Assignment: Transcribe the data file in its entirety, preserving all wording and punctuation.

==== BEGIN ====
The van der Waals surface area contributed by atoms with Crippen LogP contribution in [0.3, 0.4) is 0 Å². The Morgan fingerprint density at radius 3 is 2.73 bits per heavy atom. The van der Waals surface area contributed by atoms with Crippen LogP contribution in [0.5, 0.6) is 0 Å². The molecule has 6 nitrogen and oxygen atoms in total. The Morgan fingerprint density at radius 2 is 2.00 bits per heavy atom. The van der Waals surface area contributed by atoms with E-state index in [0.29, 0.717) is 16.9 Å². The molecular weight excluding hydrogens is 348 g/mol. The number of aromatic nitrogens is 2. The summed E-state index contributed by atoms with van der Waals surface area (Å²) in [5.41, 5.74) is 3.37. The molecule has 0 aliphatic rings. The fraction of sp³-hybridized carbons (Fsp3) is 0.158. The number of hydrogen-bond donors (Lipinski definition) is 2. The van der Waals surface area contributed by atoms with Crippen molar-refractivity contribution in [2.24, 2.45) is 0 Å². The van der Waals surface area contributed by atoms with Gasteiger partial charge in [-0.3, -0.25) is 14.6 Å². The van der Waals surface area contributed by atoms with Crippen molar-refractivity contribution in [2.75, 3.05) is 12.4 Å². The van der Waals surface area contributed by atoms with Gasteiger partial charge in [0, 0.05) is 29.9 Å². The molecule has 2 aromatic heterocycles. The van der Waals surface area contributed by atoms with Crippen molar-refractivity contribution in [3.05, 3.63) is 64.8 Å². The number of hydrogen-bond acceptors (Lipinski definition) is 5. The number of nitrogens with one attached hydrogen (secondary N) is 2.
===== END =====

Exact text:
The van der Waals surface area contributed by atoms with Crippen LogP contribution in [0.3, 0.4) is 0 Å². The Morgan fingerprint density at radius 3 is 2.73 bits per heavy atom. The van der Waals surface area contributed by atoms with Crippen LogP contribution in [0.5, 0.6) is 0 Å². The molecule has 6 nitrogen and oxygen atoms in total. The Morgan fingerprint density at radius 2 is 2.00 bits per heavy atom. The van der Waals surface area contributed by atoms with E-state index in [0.29, 0.717) is 16.9 Å². The molecular weight excluding hydrogens is 348 g/mol. The number of aromatic nitrogens is 2. The summed E-state index contributed by atoms with van der Waals surface area (Å²) in [5.41, 5.74) is 3.37. The molecule has 0 aliphatic rings. The fraction of sp³-hybridized carbons (Fsp3) is 0.158. The number of hydrogen-bond donors (Lipinski definition) is 2. The van der Waals surface area contributed by atoms with Crippen molar-refractivity contribution in [2.24, 2.45) is 0 Å². The van der Waals surface area contributed by atoms with Gasteiger partial charge in [-0.3, -0.25) is 14.6 Å². The van der Waals surface area contributed by atoms with Crippen molar-refractivity contribution in [2.75, 3.05) is 12.4 Å². The van der Waals surface area contributed by atoms with Gasteiger partial charge in [0, 0.05) is 29.9 Å². The molecule has 2 aromatic heterocycles. The van der Waals surface area contributed by atoms with Crippen molar-refractivity contribution in [3.05, 3.63) is 64.8 Å². The number of hydrogen-bond acceptors (Lipinski definition) is 5. The number of nitrogens with one attached hydrogen (secondary N) is 2.